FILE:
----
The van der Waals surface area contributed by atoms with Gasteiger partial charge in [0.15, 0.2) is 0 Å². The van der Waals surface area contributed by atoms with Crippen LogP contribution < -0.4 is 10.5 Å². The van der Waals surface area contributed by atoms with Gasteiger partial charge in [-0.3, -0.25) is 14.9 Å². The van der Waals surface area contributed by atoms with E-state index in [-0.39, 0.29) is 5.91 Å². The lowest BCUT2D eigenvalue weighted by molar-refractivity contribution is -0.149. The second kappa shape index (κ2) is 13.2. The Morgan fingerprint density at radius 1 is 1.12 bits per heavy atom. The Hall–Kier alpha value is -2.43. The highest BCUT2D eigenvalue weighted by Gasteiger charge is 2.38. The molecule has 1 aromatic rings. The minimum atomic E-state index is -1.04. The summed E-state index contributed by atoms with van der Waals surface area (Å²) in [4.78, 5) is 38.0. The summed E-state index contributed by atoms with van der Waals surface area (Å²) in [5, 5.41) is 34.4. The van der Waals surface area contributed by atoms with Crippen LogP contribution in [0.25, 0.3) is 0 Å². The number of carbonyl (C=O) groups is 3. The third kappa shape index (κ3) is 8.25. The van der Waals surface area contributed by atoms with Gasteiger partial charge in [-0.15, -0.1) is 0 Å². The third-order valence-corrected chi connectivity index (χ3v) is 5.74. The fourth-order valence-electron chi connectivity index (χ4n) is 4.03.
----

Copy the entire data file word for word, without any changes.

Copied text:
The van der Waals surface area contributed by atoms with Gasteiger partial charge in [0.15, 0.2) is 0 Å². The van der Waals surface area contributed by atoms with Crippen LogP contribution < -0.4 is 10.5 Å². The van der Waals surface area contributed by atoms with Gasteiger partial charge in [-0.3, -0.25) is 14.9 Å². The van der Waals surface area contributed by atoms with E-state index in [-0.39, 0.29) is 5.91 Å². The lowest BCUT2D eigenvalue weighted by molar-refractivity contribution is -0.149. The second kappa shape index (κ2) is 13.2. The Morgan fingerprint density at radius 1 is 1.12 bits per heavy atom. The Hall–Kier alpha value is -2.43. The highest BCUT2D eigenvalue weighted by Gasteiger charge is 2.38. The molecule has 1 aromatic rings. The minimum atomic E-state index is -1.04. The summed E-state index contributed by atoms with van der Waals surface area (Å²) in [4.78, 5) is 38.0. The summed E-state index contributed by atoms with van der Waals surface area (Å²) in [5, 5.41) is 34.4. The van der Waals surface area contributed by atoms with Crippen LogP contribution in [0.25, 0.3) is 0 Å². The number of carbonyl (C=O) groups is 3. The third kappa shape index (κ3) is 8.25. The van der Waals surface area contributed by atoms with Gasteiger partial charge in [-0.15, -0.1) is 0 Å². The third-order valence-corrected chi connectivity index (χ3v) is 5.74. The fourth-order valence-electron chi connectivity index (χ4n) is 4.03.